Schott PC · Idea Law

Building a better world, one idea at a time


The path to creating value from your invention starts with getting a patent.


Copyrights protect your original works of authorship and artistic expression.


A trademark identifies and distinguishes the source if your goods from others' goods.

Liscenses | Assignments

Licenses and assignments are the legal contracts commonly used to grant intellectual property rights (patent, copyright, trademark) to others.


Once you determine that litigation is your only option, either as plaintiff or defendant, you will need someone to guide you through the process.

Building Ip Value

If you own IP, you can develop a strategy for building value from your IP.

Our Mission

Our goal is simple: Make the world a better place, one idea at a time. We achieve that goal by working with inventors and creative people to help them protect, share, license, develop, and sell their ideas through the application of idea law, which is intellectual property law that focuses on patents, trademarks, copyrights, and trade secrets.

Latest from the IdeaESQ Blog

Amazon Brand Registry
Stephen B. Schott

Register Your Brand With Amazon’s Brand Registry

  How can you take advantage of the Amazon Brand Registry if you sell products on Amazon? (1) Secure registration of your trademark with a government trademark office in the United States, Brazil, Canada, Mexico, Australia, India, Japan, France, Germany, Italy, Spain, Turkey, Singapore, the United Kingdom, the European Union, or the United Arab Emirates. This is by far the longest step in

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Alice v. CLS Bank
Stephen B. Schott

Piling On: Even More USPTO Subject Matter Guidance

The USPTO recognizes there’s a problem in subject matter eligibility. If you don’t believe it, look at how much guidance it has issued since the Supreme Court’s Alice decision. Here’s some. Here’s some more. And how about this? And that’s not a complete list–those are just the ones I’ve written about in this blog. Well, Director Iancu is back with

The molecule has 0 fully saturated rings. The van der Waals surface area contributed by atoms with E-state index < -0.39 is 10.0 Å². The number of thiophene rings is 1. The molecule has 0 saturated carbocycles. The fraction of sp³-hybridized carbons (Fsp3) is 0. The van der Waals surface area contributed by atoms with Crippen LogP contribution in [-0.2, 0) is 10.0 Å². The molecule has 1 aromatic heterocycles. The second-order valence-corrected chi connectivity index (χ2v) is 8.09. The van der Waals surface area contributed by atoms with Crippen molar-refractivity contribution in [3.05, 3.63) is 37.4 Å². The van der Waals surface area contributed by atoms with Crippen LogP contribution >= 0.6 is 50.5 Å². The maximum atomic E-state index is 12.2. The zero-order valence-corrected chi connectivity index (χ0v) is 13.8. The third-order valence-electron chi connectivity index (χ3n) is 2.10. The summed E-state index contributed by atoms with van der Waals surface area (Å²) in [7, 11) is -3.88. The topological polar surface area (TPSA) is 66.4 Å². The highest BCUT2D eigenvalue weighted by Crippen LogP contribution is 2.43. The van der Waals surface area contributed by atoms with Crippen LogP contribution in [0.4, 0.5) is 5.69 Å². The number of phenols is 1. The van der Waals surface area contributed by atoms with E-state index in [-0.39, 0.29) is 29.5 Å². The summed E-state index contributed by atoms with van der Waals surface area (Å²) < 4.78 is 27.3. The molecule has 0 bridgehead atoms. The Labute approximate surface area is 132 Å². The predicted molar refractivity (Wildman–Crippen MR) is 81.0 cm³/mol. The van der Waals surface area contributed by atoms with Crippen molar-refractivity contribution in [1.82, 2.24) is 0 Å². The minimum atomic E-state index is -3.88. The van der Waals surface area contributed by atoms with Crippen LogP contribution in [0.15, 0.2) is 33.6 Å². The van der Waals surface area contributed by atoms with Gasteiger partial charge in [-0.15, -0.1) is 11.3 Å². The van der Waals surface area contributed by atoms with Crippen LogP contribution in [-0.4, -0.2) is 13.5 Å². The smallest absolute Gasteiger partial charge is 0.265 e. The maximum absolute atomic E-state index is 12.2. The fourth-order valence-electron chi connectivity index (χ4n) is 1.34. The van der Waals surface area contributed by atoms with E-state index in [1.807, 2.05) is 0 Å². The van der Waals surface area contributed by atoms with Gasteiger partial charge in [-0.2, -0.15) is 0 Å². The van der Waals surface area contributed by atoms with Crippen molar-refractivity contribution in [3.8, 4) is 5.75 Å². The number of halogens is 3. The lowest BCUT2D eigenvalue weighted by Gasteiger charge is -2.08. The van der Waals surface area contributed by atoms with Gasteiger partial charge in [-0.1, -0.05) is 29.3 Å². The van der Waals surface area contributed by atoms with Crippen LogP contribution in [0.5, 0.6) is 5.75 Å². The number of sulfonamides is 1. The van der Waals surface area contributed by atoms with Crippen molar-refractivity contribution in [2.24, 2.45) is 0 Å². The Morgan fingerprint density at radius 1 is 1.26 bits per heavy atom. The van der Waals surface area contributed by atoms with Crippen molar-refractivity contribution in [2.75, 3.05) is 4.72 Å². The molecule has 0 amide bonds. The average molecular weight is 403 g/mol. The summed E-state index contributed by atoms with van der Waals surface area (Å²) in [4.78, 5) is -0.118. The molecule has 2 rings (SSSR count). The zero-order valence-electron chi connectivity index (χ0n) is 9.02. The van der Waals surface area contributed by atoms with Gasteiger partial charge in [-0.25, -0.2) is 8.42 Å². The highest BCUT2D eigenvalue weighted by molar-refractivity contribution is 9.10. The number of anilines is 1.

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A Renewed Call: Repeal the Single Sentence Rule for Patent Claims

By Stephen B. Schott Like all elementary school graduates, I learned that a single sentence should be short. One source suggests that a well-written work should average 20 to 25 word sentences.[1] With that as the guide, sentences averaging 50 words would raise the ire of a 3rd grade teacher. Those averaging 100 words would drive a sane person mad.

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PA Bar: Removing the Exclusivity of "Patent Attorney"

By Stephen B. Schott [EDIT: The Pennsylvania House of Delegates voted down this measure in May 2019, mostly due to issues unrelated to the “patent attorney” designation discussed herein.] The Pennsylvania Bar Association, following the American Bar Association’s adoption of new Model Rules in August 2018 (deleting earlier Rule 7.4) and  seeking to conform Pennsylvania’s Rules to follow the ABA, has

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US Patent and Trademark Office revises guidance for determining subject matter eligibility

By Stephen B. Schott To start the new year, Director Iancu and the US Patent and Trademark Office continue what most people see as an acceleration of the pendulum towards a broader, and hopefully clearer, definition of patentable subject matter eligibility. The new Section 101 guidelines “aim to improve the clarity, consistency, and predictability of actions across the USPTO,” according to

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Stephen B. Schott

Where do ideas come from?

From nothing came Let It Be, Starry Night, calculus, East of Eden, Star Wars, the Taj Mahal, Oreos, the Internet. Somehow we look into the grey unformed nothingness clay in our heads–and we create. No one can explain how we do it–what makes this mundane sentence that I’m writing even possible–and yet we have been doing it for a long

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Schott, P.C.